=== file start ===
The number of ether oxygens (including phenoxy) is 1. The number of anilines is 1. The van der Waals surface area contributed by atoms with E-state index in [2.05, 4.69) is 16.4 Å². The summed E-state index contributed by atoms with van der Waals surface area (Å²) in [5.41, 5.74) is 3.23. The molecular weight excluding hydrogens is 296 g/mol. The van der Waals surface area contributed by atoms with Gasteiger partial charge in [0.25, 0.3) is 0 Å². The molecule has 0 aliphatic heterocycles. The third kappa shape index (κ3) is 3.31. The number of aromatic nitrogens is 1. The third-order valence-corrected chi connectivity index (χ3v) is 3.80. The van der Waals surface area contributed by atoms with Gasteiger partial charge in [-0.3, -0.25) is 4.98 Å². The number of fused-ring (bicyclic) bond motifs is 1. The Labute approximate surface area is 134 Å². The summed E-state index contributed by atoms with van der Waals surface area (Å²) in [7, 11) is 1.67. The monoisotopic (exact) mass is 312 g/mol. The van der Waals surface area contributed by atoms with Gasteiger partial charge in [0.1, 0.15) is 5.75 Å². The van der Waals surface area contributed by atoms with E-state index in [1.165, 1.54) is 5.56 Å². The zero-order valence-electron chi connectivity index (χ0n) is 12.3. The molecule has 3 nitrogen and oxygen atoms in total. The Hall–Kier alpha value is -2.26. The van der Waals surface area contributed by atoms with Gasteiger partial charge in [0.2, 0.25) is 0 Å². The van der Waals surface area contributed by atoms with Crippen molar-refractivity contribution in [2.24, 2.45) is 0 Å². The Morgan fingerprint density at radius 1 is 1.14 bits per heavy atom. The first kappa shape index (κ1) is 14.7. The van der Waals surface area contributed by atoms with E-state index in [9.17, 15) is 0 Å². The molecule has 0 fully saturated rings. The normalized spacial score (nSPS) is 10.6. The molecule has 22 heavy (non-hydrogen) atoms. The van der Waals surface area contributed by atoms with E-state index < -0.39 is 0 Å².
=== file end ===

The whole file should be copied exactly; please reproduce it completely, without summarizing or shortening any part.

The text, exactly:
The number of ether oxygens (including phenoxy) is 1. The number of anilines is 1. The van der Waals surface area contributed by atoms with E-state index in [2.05, 4.69) is 16.4 Å². The summed E-state index contributed by atoms with van der Waals surface area (Å²) in [5.41, 5.74) is 3.23. The molecular weight excluding hydrogens is 296 g/mol. The van der Waals surface area contributed by atoms with Gasteiger partial charge in [0.25, 0.3) is 0 Å². The molecule has 0 aliphatic heterocycles. The third kappa shape index (κ3) is 3.31. The number of aromatic nitrogens is 1. The third-order valence-corrected chi connectivity index (χ3v) is 3.80. The van der Waals surface area contributed by atoms with Gasteiger partial charge in [-0.3, -0.25) is 4.98 Å². The number of fused-ring (bicyclic) bond motifs is 1. The Labute approximate surface area is 134 Å². The summed E-state index contributed by atoms with van der Waals surface area (Å²) in [7, 11) is 1.67. The monoisotopic (exact) mass is 312 g/mol. The van der Waals surface area contributed by atoms with Gasteiger partial charge in [0.1, 0.15) is 5.75 Å². The van der Waals surface area contributed by atoms with E-state index in [1.165, 1.54) is 5.56 Å². The zero-order valence-electron chi connectivity index (χ0n) is 12.3. The molecule has 3 nitrogen and oxygen atoms in total. The Hall–Kier alpha value is -2.26. The van der Waals surface area contributed by atoms with Gasteiger partial charge in [0.2, 0.25) is 0 Å². The van der Waals surface area contributed by atoms with Crippen molar-refractivity contribution in [2.24, 2.45) is 0 Å². The Morgan fingerprint density at radius 1 is 1.14 bits per heavy atom. The first kappa shape index (κ1) is 14.7. The van der Waals surface area contributed by atoms with E-state index in [9.17, 15) is 0 Å². The molecule has 0 fully saturated rings. The normalized spacial score (nSPS) is 10.6. The molecule has 22 heavy (non-hydrogen) atoms. The van der Waals surface area contributed by atoms with E-state index < -0.39 is 0 Å².